The Tritium Peril From U.S. Nuke Plants: Should You Worry?

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The Exelon nuclear power plant in Byron, Ill. paid $1.2 million to settle complaints about tritium leaks here and at two other sites. Exelon is the country’s largest nuclear plant operator, with six facilities. (Photo: Robert Ray / AP)

Tritium is one of those elements that just sounds bad. There’s something about the name that simply feels radioactive even before you know what the stuff is. That’s one of the reasons people have been so spooked by a new investigation the Associated Press conducted of Nuclear Regulatory Commission records, revealing that tritium has leaked from power plants at a disturbing 48 of 65 sites studied. According to the AP story:

Radioactive tritium has leaked from three-quarters of U.S. commercial nuclear power sites, often into groundwater from corroded, buried piping. The number and severity of the leaks has been escalating, even as federal regulators extend the licenses of more and more reactors across the nation. Leaks from at least 37 … facilities contained concentrations exceeding the federal drinking water standard — sometimes at hundreds of times the limit.

So, be afraid, be very afraid, right? Well, maybe — but maintain some perspective too.

Tritium is a radioactive form of hydrogen with a half-life of 12.3 years. There’s a little bit of it everywhere, a background level that has nothing to do with human activity. That level rose significantly during the 1950s and 1960s, when the U.S. and other countries freely tested nuclear weapons above ground. The concentration has come back down with the enforcement of various test ban treaties, though emissions from weapons manfacturers and nuclear power plants do still keep it artificially elevated.

No amount of tritium is entirely safe, since any radioactive element can raise the risk of cancer — even if only slightly. But tritium is not considered one of the most dangerous of those elements, and indeed, is on the lower end of the risk spectrum. According to the EPA:

Tritium primarily enters the body when people swallow tritiated water. People may also inhale tritium as a gas in the air, and absorb it through their skin. [B]ecause it emits very low energy radiation and leaves the body relatively quickly, for a given amount of activity ingested, tritium is one of the least dangerous radionucleides.

That’s the sort of good news; the worse news is that since water is the typical vehicle for tritium ingestion, the element disperses easily throughout the body and can settle in all soft tissues. It takes about a month before it’s excreted via the urinary system, though tritium that becomes chemically bound to tissues will stay put.

The AP study focused principally on tritium leaking from plants via corroded piping or other flaws in safety systems and settling, disturbingly, into the water table. At one plant in new Jersey, tritium leaked into an aquifer and from there into Barnegat Bay off the Atlantic Ocean. Throughout the AP’s lengthy exposé, there are numbers to turn your hair white: The Vermont Yankee reactor, which has leaked  tritium at a level 125 times what the EPA considers safe for drinking water; the Browns Ferry reactor in Alabama where the limit was exceeded 100-fold during a spill in 2010; the Quad Cities plant in Illinois that topped out at a shocking 375 times the limit during one leak in 2008.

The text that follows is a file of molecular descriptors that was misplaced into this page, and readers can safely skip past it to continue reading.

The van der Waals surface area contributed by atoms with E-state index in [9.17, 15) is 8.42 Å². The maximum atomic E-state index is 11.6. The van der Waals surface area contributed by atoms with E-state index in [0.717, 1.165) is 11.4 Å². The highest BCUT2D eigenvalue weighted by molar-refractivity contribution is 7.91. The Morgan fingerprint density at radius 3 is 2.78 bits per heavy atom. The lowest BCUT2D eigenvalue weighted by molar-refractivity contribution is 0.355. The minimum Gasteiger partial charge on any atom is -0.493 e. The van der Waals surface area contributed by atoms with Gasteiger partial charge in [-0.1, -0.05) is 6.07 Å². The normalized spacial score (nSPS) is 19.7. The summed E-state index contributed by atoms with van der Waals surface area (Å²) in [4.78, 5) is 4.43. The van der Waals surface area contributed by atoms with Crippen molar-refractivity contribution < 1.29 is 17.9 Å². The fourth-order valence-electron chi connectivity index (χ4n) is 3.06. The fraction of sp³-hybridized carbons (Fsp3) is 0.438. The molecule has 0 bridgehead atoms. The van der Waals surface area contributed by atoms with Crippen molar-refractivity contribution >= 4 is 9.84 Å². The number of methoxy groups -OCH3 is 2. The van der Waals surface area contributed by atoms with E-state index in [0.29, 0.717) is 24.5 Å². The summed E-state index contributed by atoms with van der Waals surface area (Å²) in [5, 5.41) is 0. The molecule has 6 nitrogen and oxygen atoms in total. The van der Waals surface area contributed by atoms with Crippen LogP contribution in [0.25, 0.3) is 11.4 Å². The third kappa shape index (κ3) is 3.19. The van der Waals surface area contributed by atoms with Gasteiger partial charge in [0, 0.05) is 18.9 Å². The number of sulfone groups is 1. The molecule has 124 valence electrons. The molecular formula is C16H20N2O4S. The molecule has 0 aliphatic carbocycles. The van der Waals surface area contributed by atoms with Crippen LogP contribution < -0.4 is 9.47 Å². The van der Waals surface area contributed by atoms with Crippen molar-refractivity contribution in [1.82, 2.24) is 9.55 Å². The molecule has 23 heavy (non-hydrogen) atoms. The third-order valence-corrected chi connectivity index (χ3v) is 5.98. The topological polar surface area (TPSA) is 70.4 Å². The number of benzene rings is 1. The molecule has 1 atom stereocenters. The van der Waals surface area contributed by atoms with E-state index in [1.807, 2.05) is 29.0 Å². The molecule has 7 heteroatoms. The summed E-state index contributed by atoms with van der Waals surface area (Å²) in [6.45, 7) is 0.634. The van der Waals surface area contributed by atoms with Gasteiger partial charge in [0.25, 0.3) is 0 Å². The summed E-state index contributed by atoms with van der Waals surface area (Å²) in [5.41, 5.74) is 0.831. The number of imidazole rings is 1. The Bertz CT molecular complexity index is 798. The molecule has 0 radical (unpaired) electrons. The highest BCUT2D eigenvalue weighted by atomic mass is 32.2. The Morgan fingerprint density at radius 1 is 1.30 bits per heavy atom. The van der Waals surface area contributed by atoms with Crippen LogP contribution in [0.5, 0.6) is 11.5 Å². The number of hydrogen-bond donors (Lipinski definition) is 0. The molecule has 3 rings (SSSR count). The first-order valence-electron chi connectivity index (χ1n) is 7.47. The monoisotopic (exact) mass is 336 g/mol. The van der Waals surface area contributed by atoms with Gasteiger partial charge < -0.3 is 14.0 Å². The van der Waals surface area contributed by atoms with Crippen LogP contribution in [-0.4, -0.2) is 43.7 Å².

There’s no putting a good face on that, but hysteria is not wise either. For one thing, the EPA puts the safe limit for tritium exposure at 20,000 picocuries per liter of drinking water. A picocurie is one trillionth of a curie—which is itself a measure of nuclear decay, a concept that is not entirely illuminating when all you want to know is whether your tap water is safe. Suffice to say that even 20,000 picocuries in a liter of water is hardly certain death: If 200,000 people drank contaminated water over the course of decades, only seven of them would develop cancer as a result. That’s hardly reassuring if you’re one of the seven — but the odds are undeniably greater that you’ll be one of the other 199,993.

None of this means that the leaking tritium poses no risk at all, especially with the advancing  age of many U.S. nuke plants — some of which have been on the job for 40 years. But it does mean we shouldn’t ignore the elephant in the living room either. Worrying too much about the small risk of tritium-triggered cancer from nuclear reactors while ignoring the far more immediate danger posed by coal-fired plants, which pour massive amounts of sulfur dioxide, particulates, mercury and CO2 into the air everyday is a little like sweating the mad cow pathogen that could be in your burger and thinking nothing of the cholesterol that’s definitely there.

Nearly all conventional methods of producing energy are dirty and — potentially — deadly. Only a true conversion to clean renewables will change that hard fact of environmental life.